FirstNet Highlights Economic Value to Carriers, Vendors
Friday, August 28, 2015 | Comments

First Responder Network Authority (FirstNet) President TJ Kennedy justified the economic viability of the nationwide public-safety broadband network to industry suppliers during the entity’s second Industry Day Aug. 27.

Kennedy highlighted the economic value of the FirstNet spectrum compared with buying spectrum at auction, saying FirstNet partners could see a return on investment much faster than companies that buy spectrum. Most spectrum bought at auction must be cleared of incumbent users with the relocation costs generally paid by the spectrum purchaser. The 20 megahertz of 700 MHz held by FirstNet can be used right away once a state opts into the network, Kennedy said.

Kennedy also outlined the huge amount of cash that is paid upfront for spectrum in an auction. “The opportunity for a successful business model with FirstNet is faster than other opportunities,” he said.

The event, attended by about 400 people either in person or via a webcast, provided the most detail FirstNet officials have offered about the economics of the FirstNet network. With the 600 MHz incentive auction looming in March, Kennedy was clearly talking to carriers that might not submit a proposal to FirstNet and choose to participate in the incentive auction instead. However, FirstNet has not yet released a business plan and has said many economic and technical specifics cannot be disclosed until the final RFP.

Analysts have said that the timing of the FirstNet network buildout could be a concern for a potential carrier partner. FirstNet plans to release the final request for proposals (RFP) by the end of the year, but officials declined to say when bids would be due. Sue Swenson, chairwoman of the FirstNet board of directors, said during a Senate hearing the network should be launched by 2022.

Kennedy said in addition to the $6.5 billion to help build the network, FirstNet has the ability to charge public-safety users fees and sign commercial leasing agreements to further monetize the spectrum. “Over time the public safety set of user fees will grow,” he said. “Much of the spectrum will still be available for commercial users. The overall cost to public safety will be the best it can be.”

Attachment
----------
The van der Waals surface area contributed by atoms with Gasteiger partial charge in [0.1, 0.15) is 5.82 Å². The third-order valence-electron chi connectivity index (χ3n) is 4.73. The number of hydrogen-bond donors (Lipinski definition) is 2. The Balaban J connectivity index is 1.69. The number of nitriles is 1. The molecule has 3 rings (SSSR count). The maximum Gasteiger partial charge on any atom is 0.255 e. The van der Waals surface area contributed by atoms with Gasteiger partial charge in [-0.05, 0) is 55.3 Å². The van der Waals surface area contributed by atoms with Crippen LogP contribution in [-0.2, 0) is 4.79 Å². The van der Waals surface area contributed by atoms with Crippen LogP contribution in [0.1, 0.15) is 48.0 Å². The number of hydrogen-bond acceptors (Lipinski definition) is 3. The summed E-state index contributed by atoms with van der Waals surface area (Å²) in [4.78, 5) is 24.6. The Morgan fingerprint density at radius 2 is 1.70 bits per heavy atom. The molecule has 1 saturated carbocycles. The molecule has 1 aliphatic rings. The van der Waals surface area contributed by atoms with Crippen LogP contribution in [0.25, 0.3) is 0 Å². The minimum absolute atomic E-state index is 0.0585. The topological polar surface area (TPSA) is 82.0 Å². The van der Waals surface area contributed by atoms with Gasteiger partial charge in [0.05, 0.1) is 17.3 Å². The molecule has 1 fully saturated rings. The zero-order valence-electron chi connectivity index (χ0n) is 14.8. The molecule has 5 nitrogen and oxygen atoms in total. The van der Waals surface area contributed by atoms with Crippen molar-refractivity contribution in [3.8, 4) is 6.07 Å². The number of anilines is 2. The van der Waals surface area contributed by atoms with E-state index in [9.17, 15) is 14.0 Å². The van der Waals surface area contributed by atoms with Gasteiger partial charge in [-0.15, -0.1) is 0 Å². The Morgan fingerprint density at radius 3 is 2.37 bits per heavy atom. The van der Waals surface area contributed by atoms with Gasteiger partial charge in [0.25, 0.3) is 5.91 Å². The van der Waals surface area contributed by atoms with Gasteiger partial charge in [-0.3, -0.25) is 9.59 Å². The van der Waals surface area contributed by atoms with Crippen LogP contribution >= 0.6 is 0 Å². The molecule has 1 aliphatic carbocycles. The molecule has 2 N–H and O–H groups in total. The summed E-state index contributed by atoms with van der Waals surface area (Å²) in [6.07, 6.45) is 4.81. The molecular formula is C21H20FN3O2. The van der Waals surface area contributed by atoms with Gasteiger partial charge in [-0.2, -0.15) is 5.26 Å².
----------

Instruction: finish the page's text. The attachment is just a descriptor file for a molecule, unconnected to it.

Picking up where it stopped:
In comments to FirstNet on the draft RFP and special notice, industry analyst Andrew Seybold said the RFP isn’t clear on how vendors could use the secondary spectrum. “Nowhere in the RFP is the amount of spectrum that will be available to the vendors for secondary usage specified, nor is there a limitation on the amount of spectrum that can be used by the public-safety community during normal (non-incident) times,” his comments said.

Kennedy said FirstNet’s main priority is the public-safety community, and it plans to meet 16 objectives for public safety. Suppliers that respond to the RFP should consider the objectives in their proposals. The winning vendors will have the opportunity to lead public safety’s adoption of mobile broadband.

Terrie Callahan, contracting officer supporting FirstNet, outlined the information that will be in Sections L and M of the RFP. Section L includes instructions, conditions and notices about the FirstNet acquisition process. Section M contains the evaluation factors and process.

Seybold said in his comments to the draft RFP that potential vendors need to know what criteria will be used to judge the respondents before the final RFP is released. “Responding to an RFP of this magnitude and with the billions of dollars in cost implications will require a significant investment by vendors that choose to respond,” he said. “Without knowing which are the most important points for consideration by FirstNet and the federal government, some are not willing to make the investment.”

In addition, Glenn Zimmerman, senior security specialist, said FirstNet in September will release a special notice on cybersecurity that will seek feedback on cybersecurity objectives and the deliverables required to demonstrate an offeror’s ability to meet those objectives.

“The key is innovation,” Zimmerman said. “Do not be constrained by what you’ve done before. We want to look at doing things a different way. FirstNet will be the best and most secure network we can possibly make it, but how well we accomplish that will be dependent on the quality, quantity and level of innovation you can bring to bear.”

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On 8/28/15, Provider said:
FirstNet let potential prime contractors know that it would be wise to form full national capability teams. The 16 objectives have not and will not change. The only thing stopping primes from forming teams is their own internal bureaucracies.

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